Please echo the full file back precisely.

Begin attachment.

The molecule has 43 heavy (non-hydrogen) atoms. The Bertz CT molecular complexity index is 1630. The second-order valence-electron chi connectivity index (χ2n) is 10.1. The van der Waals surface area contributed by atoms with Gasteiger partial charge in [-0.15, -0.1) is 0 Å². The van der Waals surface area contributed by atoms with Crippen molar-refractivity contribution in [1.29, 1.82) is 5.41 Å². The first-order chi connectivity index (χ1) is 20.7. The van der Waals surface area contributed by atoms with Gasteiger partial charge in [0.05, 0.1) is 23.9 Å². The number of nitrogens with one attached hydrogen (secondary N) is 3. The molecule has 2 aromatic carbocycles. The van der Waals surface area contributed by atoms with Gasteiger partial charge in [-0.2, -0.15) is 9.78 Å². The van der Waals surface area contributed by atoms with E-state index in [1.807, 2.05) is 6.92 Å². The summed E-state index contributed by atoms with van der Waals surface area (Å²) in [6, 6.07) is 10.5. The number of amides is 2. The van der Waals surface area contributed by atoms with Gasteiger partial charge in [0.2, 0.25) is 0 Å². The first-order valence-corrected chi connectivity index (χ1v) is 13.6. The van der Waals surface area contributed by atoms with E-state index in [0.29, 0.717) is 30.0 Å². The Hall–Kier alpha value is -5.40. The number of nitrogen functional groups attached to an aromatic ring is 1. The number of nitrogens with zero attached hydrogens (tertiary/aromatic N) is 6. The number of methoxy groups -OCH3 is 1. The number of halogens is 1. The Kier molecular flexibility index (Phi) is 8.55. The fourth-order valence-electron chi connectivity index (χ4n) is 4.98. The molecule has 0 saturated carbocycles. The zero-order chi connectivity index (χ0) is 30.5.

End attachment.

The molecule has 43 heavy (non-hydrogen) atoms. The Bertz CT molecular complexity index is 1630. The second-order valence-electron chi connectivity index (χ2n) is 10.1. The van der Waals surface area contributed by atoms with Gasteiger partial charge in [-0.15, -0.1) is 0 Å². The van der Waals surface area contributed by atoms with Crippen molar-refractivity contribution in [1.29, 1.82) is 5.41 Å². The first-order chi connectivity index (χ1) is 20.7. The van der Waals surface area contributed by atoms with Gasteiger partial charge in [0.05, 0.1) is 23.9 Å². The number of nitrogens with one attached hydrogen (secondary N) is 3. The molecule has 2 aromatic carbocycles. The van der Waals surface area contributed by atoms with Gasteiger partial charge in [-0.2, -0.15) is 9.78 Å². The van der Waals surface area contributed by atoms with E-state index in [1.807, 2.05) is 6.92 Å². The summed E-state index contributed by atoms with van der Waals surface area (Å²) in [6, 6.07) is 10.5. The number of amides is 2. The van der Waals surface area contributed by atoms with Gasteiger partial charge in [0.2, 0.25) is 0 Å². The first-order valence-corrected chi connectivity index (χ1v) is 13.6. The van der Waals surface area contributed by atoms with E-state index in [0.29, 0.717) is 30.0 Å². The Hall–Kier alpha value is -5.40. The number of nitrogen functional groups attached to an aromatic ring is 1. The number of nitrogens with zero attached hydrogens (tertiary/aromatic N) is 6. The number of methoxy groups -OCH3 is 1. The number of halogens is 1. The Kier molecular flexibility index (Phi) is 8.55. The fourth-order valence-electron chi connectivity index (χ4n) is 4.98. The molecule has 0 saturated carbocycles. The zero-order chi connectivity index (χ0) is 30.5.